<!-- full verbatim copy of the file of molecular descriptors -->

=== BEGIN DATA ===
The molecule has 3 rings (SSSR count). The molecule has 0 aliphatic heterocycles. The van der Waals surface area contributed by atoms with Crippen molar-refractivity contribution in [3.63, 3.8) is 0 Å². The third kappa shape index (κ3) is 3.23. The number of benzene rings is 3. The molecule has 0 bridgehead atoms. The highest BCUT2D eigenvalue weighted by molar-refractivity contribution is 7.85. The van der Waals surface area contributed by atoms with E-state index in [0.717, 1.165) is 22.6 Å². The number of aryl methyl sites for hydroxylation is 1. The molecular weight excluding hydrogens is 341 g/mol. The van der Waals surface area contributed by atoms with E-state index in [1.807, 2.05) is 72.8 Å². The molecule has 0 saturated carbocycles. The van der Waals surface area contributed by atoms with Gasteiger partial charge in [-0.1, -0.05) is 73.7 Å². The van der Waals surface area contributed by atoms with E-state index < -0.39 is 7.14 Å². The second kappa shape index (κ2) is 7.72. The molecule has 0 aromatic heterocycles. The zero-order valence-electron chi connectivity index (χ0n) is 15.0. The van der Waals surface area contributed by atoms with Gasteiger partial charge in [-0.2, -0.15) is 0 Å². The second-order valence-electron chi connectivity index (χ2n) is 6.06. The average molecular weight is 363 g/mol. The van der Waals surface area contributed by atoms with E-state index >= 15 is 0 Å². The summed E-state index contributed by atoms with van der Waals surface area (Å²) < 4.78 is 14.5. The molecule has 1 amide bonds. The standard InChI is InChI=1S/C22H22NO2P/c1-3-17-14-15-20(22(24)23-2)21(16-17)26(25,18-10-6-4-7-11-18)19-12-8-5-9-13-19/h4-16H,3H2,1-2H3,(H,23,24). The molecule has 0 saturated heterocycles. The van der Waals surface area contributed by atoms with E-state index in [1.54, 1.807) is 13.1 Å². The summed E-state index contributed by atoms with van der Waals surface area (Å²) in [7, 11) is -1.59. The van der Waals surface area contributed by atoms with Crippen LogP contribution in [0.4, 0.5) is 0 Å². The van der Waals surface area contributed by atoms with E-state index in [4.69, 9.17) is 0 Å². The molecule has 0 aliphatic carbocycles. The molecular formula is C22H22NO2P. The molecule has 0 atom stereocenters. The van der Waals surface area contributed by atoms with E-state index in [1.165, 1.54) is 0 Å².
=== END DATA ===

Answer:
The molecule has 3 rings (SSSR count). The molecule has 0 aliphatic heterocycles. The van der Waals surface area contributed by atoms with Crippen molar-refractivity contribution in [3.63, 3.8) is 0 Å². The third kappa shape index (κ3) is 3.23. The number of benzene rings is 3. The molecule has 0 bridgehead atoms. The highest BCUT2D eigenvalue weighted by molar-refractivity contribution is 7.85. The van der Waals surface area contributed by atoms with E-state index in [0.717, 1.165) is 22.6 Å². The number of aryl methyl sites for hydroxylation is 1. The molecular weight excluding hydrogens is 341 g/mol. The van der Waals surface area contributed by atoms with E-state index in [1.807, 2.05) is 72.8 Å². The molecule has 0 saturated carbocycles. The van der Waals surface area contributed by atoms with Gasteiger partial charge in [-0.1, -0.05) is 73.7 Å². The van der Waals surface area contributed by atoms with E-state index < -0.39 is 7.14 Å². The second kappa shape index (κ2) is 7.72. The molecule has 0 aromatic heterocycles. The zero-order valence-electron chi connectivity index (χ0n) is 15.0. The van der Waals surface area contributed by atoms with Gasteiger partial charge in [-0.2, -0.15) is 0 Å². The second-order valence-electron chi connectivity index (χ2n) is 6.06. The average molecular weight is 363 g/mol. The van der Waals surface area contributed by atoms with E-state index >= 15 is 0 Å². The summed E-state index contributed by atoms with van der Waals surface area (Å²) < 4.78 is 14.5. The molecule has 1 amide bonds. The standard InChI is InChI=1S/C22H22NO2P/c1-3-17-14-15-20(22(24)23-2)21(16-17)26(25,18-10-6-4-7-11-18)19-12-8-5-9-13-19/h4-16H,3H2,1-2H3,(H,23,24). The molecule has 0 saturated heterocycles. The van der Waals surface area contributed by atoms with E-state index in [1.54, 1.807) is 13.1 Å². The summed E-state index contributed by atoms with van der Waals surface area (Å²) in [7, 11) is -1.59. The van der Waals surface area contributed by atoms with Crippen LogP contribution in [0.4, 0.5) is 0 Å². The van der Waals surface area contributed by atoms with E-state index in [4.69, 9.17) is 0 Å². The molecule has 0 aliphatic carbocycles. The molecular formula is C22H22NO2P. The molecule has 0 atom stereocenters. The van der Waals surface area contributed by atoms with E-state index in [1.165, 1.54) is 0 Å².